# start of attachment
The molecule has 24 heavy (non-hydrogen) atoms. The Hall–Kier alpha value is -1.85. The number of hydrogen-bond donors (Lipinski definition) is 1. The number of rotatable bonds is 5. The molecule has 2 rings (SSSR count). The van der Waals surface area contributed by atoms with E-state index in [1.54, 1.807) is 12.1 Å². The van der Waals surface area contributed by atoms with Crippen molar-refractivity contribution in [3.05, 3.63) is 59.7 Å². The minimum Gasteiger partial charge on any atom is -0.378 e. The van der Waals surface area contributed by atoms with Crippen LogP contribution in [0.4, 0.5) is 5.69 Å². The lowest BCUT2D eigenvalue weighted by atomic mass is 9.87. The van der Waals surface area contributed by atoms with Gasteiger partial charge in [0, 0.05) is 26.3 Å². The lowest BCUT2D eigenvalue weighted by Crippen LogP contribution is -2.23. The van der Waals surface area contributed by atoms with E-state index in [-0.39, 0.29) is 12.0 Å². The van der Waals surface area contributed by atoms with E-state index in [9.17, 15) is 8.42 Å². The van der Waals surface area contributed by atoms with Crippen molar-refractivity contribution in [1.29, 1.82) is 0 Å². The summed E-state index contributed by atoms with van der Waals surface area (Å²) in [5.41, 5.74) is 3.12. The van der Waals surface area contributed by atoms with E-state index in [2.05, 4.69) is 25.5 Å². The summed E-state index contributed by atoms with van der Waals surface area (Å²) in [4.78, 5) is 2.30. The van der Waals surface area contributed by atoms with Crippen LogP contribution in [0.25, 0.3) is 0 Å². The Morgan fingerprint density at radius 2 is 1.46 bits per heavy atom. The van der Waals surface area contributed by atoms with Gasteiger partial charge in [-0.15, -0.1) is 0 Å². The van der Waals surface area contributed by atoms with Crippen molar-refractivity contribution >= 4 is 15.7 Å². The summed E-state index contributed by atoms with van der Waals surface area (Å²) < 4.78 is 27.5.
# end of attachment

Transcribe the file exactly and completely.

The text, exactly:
The molecule has 24 heavy (non-hydrogen) atoms. The Hall–Kier alpha value is -1.85. The number of hydrogen-bond donors (Lipinski definition) is 1. The number of rotatable bonds is 5. The molecule has 2 rings (SSSR count). The van der Waals surface area contributed by atoms with E-state index in [1.54, 1.807) is 12.1 Å². The van der Waals surface area contributed by atoms with Crippen molar-refractivity contribution in [3.05, 3.63) is 59.7 Å². The minimum Gasteiger partial charge on any atom is -0.378 e. The van der Waals surface area contributed by atoms with Crippen LogP contribution in [0.4, 0.5) is 5.69 Å². The lowest BCUT2D eigenvalue weighted by atomic mass is 9.87. The van der Waals surface area contributed by atoms with Gasteiger partial charge in [0, 0.05) is 26.3 Å². The lowest BCUT2D eigenvalue weighted by Crippen LogP contribution is -2.23. The van der Waals surface area contributed by atoms with E-state index in [-0.39, 0.29) is 12.0 Å². The van der Waals surface area contributed by atoms with E-state index in [9.17, 15) is 8.42 Å². The van der Waals surface area contributed by atoms with Crippen molar-refractivity contribution in [1.29, 1.82) is 0 Å². The summed E-state index contributed by atoms with van der Waals surface area (Å²) in [5.41, 5.74) is 3.12. The van der Waals surface area contributed by atoms with E-state index in [2.05, 4.69) is 25.5 Å². The summed E-state index contributed by atoms with van der Waals surface area (Å²) in [4.78, 5) is 2.30. The van der Waals surface area contributed by atoms with Crippen LogP contribution in [0.25, 0.3) is 0 Å². The Morgan fingerprint density at radius 2 is 1.46 bits per heavy atom. The van der Waals surface area contributed by atoms with Gasteiger partial charge in [-0.15, -0.1) is 0 Å². The van der Waals surface area contributed by atoms with Crippen molar-refractivity contribution >= 4 is 15.7 Å². The summed E-state index contributed by atoms with van der Waals surface area (Å²) < 4.78 is 27.5.